A proposal to ban dogs and horses from beaches in Co Kerry to comply with international guidelines on the annual blue flag bathing award is meeting with strong reaction.

However, as with other local authorities, it is now being asked to implement the Blue Flag regulations with regard to domestic animals which are backed by the World Health Organization.

In 2021, Kerry along with Donegal has 14 blue flag beaches.

New draft bye-laws out for public consultation now propose that no dogs or horses are allowed between the hours of 11am and 7pm from 1 June to 15 September.

Rossbeigh long beach, where according to Irish mythology Oisín left for Tír na nÓg on the back of Niamh's white horse and popular for both horse riding and dog walking, will be among the popular strands most impacted.

Ian Diamond from An Tasice explained: "The rational for restricting access of domesticated animals to beaches is that amongst the most common hazards in bathing waters are microbial pathogens introduced by faecal contamination from humans and animals."

An Taisce administers the Blue Flag award programme in Ireland on behalf of the Foundation for Environmental Education.

The criteria in relation to dog restrictions are in place in the 50 countries globally that operate the programme, Mr Diamond said.

The restrictions will not apply to guide and assistance dogs.

Horses will also be banned from Kerry beaches apart from early morning and late evening, it is proposed.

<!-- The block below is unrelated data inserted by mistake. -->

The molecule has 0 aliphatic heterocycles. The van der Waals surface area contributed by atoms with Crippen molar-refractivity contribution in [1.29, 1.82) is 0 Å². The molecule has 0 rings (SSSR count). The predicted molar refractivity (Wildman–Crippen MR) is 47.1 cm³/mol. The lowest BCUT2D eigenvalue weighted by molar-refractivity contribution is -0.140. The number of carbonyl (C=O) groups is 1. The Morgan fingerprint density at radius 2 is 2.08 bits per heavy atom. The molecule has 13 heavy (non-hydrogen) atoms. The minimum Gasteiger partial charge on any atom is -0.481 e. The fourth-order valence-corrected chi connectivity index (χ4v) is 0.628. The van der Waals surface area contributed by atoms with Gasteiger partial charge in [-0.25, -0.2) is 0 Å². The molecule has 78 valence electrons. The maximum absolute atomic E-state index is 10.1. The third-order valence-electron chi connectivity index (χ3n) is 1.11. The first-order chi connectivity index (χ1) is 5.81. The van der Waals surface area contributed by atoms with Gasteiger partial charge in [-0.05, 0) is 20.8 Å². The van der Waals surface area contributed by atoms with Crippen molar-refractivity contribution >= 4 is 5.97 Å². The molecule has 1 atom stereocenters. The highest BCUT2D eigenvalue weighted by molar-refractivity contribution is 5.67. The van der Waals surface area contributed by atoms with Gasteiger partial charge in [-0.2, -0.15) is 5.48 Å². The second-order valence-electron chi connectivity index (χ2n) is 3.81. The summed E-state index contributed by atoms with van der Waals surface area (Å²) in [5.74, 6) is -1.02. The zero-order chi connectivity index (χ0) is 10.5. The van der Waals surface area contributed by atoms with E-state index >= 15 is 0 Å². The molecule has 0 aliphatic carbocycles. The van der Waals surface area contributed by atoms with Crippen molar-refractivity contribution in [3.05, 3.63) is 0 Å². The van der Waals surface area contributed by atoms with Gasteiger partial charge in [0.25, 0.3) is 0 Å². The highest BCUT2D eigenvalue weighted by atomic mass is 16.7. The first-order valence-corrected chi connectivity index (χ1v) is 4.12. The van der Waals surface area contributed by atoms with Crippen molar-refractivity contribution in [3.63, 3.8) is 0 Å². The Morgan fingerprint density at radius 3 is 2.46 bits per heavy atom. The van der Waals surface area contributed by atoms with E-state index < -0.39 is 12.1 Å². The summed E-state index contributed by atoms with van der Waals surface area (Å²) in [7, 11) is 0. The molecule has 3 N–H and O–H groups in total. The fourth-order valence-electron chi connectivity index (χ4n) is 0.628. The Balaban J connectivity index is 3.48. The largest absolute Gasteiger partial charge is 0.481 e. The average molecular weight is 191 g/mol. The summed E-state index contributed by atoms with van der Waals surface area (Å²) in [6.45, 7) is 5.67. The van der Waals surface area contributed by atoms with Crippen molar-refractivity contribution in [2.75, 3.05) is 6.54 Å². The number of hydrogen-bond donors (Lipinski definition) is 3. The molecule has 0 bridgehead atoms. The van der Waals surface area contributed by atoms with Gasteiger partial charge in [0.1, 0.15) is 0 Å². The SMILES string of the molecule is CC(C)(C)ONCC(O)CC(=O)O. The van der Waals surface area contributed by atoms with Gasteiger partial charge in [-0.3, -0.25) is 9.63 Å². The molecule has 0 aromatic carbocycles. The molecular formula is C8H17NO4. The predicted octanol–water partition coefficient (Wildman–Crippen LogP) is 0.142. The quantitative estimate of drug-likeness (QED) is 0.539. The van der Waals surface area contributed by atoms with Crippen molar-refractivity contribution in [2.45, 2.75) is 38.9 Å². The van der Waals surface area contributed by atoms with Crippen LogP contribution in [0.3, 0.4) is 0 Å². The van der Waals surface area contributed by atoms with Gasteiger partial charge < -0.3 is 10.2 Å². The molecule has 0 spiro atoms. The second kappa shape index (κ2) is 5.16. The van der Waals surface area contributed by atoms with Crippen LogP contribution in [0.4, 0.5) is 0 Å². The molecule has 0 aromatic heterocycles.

If the rules are not adopted, Kerry will lose some of its blue flag awards, director of Kerry’s services for beaches and water John Breen said.

He said: "An increased emphasis has now been placed on the issue and the jury directed all applicant local authorities to strengthen the delimitation of the Blue Flag area to exclude dogs or to instigate a timeframe outside bathing hours during which dogs can access the beach."

Promenades and car parks outside the beaches will not be affected.

There has been a strong reaction already and while some councillors accept the limitations, Fianna Fáil’s Cllr Johnny Wall, former mayor of Tralee said he could not support the proposal.

Fianna Fáil’s Mikey Sheehy said it had the hallmarks of the "nanny state" .

Independent Cllr Jackie Healy-Rae, said he feared for the tourism economy.

Those with mobile homes on Banna beach would have to keep their dogs "locked up" between 11am and 7pm each day.

Dog owners looked at places that were dog friendly in selecting destinations, Mr Healy-Rae warned.

He described the provisions as "heavy handed" saying people looked for solace on the beach.

Other provisions in the new by-laws make it an offence to fail to comply with a lifeguard’s directions, and a ban on the use of certain inflatable water devices.

Restrictions on lighting fires in dune areas are also being proposed.

Breaches could result in fines of just over 1,900 on conviction in the District Court and an increase on the fixed penalty charge to €75 is being proposed

The laws will be voted on in May after considering the public response.